The contract secured by Keppel Shipyard is for the conversion of a Floating Production Storage and Offloading (FPSO) vessel for Armada Kraken Pte Ltd., a wholly owned subsidiary of Bumi Armada Berhad.
The new FPSO will be a harsh-environment unit that is designed for operations in the North Sea under a stringent regulatory regime.
Work has commenced and the FPSO is scheduled for delivery in 3Q 2015. When completed, the FPSO will be capable of producing the heavy-oil (API degree 14) in the Kraken field, UK sector of the North Sea, over a period of 25 years.
In addition, the FPSO will be able to handle a peak fluid rate of 460,000 barrels per day (bpd) and 80,000 barrels of oil per day (bopd), 275,000 bpd of water injection, 20 million standard cubic feet (MMscf) of gas handling and has a storage capacity of 600,000 barrels.
Keppel Shipyard’s work scope for this FPSO project includes refurbishment and life extension works, upgrading of living quarters to accommodate 90 personnel, installation of an internal turret mooring system as well as the installation and integration of topside process modules.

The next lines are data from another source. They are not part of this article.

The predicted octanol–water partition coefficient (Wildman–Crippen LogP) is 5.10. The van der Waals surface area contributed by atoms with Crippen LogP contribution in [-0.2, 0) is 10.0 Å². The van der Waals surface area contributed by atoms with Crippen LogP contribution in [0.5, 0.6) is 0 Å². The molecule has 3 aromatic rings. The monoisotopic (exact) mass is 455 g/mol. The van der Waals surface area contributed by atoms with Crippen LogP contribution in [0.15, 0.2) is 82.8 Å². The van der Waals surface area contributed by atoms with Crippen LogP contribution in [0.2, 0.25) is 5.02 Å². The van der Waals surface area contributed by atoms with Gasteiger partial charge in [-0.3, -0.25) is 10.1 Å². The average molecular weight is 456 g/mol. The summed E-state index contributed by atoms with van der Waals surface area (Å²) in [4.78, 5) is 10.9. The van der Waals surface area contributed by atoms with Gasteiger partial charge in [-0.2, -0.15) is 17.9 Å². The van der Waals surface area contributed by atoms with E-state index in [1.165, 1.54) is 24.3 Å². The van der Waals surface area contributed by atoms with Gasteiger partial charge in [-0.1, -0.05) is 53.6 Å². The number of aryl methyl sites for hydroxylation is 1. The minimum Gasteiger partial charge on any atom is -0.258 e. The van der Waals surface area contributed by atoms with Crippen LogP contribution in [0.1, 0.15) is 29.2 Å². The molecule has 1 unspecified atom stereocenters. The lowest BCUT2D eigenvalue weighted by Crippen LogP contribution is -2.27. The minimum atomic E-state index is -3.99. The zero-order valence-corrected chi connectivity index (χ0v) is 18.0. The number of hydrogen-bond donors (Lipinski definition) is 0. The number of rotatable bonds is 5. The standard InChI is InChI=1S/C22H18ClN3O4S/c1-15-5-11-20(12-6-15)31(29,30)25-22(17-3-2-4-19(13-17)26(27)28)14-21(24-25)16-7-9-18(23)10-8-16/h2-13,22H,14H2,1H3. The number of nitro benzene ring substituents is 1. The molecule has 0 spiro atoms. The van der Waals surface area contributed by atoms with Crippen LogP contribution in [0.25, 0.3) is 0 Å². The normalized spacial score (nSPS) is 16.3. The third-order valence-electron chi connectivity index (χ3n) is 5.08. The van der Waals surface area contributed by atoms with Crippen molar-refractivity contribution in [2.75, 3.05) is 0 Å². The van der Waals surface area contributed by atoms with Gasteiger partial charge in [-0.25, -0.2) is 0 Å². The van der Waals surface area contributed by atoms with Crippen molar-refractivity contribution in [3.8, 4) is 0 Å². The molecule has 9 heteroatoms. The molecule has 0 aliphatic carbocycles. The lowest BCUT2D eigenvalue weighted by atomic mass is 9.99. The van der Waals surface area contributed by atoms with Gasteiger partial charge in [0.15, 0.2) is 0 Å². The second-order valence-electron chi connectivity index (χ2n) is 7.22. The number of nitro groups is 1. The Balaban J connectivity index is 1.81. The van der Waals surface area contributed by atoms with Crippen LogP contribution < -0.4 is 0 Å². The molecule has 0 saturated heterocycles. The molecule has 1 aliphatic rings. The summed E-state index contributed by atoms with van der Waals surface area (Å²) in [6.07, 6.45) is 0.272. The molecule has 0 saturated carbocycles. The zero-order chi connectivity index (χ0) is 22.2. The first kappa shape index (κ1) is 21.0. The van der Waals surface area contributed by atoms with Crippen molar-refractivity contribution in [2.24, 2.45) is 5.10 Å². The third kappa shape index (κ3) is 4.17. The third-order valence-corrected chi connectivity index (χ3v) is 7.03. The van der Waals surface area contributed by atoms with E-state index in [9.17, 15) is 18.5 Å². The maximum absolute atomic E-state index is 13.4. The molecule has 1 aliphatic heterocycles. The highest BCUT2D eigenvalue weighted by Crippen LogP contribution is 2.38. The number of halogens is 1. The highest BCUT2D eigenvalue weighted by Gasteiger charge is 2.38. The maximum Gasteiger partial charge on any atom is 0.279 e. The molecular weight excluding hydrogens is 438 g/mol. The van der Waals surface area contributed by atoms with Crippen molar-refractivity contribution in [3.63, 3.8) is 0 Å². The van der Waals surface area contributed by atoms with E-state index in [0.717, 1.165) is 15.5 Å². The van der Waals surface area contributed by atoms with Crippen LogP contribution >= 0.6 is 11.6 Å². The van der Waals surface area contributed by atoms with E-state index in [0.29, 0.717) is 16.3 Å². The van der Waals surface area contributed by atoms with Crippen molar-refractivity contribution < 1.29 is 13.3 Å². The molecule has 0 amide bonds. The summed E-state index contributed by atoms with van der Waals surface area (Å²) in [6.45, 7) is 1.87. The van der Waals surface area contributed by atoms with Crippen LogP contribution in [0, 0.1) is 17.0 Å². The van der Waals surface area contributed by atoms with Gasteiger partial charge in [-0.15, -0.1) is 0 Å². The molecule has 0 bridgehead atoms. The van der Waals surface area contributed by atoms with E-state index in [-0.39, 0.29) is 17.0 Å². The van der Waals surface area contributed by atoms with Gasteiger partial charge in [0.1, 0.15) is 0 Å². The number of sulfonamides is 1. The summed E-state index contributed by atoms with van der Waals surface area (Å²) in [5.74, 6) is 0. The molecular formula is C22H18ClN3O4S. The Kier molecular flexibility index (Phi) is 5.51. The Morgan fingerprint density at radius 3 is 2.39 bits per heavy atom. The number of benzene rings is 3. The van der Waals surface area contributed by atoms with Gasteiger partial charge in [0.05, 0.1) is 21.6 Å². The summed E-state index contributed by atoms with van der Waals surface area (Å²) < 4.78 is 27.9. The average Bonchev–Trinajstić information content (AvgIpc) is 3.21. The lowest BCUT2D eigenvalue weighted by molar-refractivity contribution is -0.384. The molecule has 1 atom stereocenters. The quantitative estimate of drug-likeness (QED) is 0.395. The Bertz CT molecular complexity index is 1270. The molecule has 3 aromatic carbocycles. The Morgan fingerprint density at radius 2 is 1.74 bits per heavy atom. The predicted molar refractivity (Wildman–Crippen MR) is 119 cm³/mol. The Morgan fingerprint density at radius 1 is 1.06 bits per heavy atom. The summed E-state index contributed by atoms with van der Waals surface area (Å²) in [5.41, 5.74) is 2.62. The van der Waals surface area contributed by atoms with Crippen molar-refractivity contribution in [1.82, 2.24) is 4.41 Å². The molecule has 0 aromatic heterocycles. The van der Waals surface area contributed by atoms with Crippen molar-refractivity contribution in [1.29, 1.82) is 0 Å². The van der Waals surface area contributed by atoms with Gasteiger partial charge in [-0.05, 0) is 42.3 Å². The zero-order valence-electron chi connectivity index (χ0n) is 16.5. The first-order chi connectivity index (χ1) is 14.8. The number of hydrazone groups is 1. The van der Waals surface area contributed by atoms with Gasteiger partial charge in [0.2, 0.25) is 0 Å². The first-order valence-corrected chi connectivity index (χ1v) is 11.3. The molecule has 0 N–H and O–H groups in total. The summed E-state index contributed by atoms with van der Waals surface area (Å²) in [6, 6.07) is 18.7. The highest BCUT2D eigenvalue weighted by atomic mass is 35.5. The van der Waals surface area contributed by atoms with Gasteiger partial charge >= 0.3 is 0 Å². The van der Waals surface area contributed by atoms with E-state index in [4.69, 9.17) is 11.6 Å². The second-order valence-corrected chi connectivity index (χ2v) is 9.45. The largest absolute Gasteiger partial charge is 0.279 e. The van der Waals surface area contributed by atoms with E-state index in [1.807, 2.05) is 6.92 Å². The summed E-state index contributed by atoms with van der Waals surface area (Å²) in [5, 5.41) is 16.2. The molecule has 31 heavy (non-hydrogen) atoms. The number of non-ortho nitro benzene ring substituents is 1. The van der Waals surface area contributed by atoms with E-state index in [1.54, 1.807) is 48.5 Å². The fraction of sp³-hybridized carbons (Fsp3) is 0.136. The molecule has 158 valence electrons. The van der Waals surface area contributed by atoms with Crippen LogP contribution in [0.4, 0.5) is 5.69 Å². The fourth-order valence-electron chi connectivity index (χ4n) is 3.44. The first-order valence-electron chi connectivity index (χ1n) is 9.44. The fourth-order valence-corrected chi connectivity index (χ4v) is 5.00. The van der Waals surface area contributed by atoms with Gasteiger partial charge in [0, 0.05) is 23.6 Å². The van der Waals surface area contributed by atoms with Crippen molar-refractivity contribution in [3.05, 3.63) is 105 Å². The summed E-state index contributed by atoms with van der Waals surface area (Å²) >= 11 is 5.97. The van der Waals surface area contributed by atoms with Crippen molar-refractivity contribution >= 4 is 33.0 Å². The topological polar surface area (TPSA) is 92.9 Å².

Keppel Singmarine has secured a contract from Baku Shipyard LLC to design and carry out fabrication and outfitting works for a Subsea Construction Vessel (SCV) which, when completed, will be deployed for the Stage 2 development of the Shah Deniz field that lies some 70 kilometres offshore in the Azerbaijan sector of the Caspian Sea.
Keppel Singmarine’s work scope includes the design of the vessel, the fabrication of the hull strips and outfitting them with equipment and systems at its yard in Singapore.
The hull strips will be shipped to Baku Shipyard for integration with other components fabricated by Baku Shipyard, and completion after commissioning works and sea trials.
The SCV will be built to the proprietary design by Marine Technology Development, the ship design and development arm of Keppel O&M.
The SCV will provide essential support for the construction of subsea structures which will form the biggest subsea production system in the Caspian.
Designed to work in 2.5 metres significant wave height (Hs), the vessel will be equipped with a dynamic positioning system, a 750-metric tonne heave compensated crane for 600 metre-deep subsea operation, an 18-men two-bell diving system and two work-class remotely operated vehicles.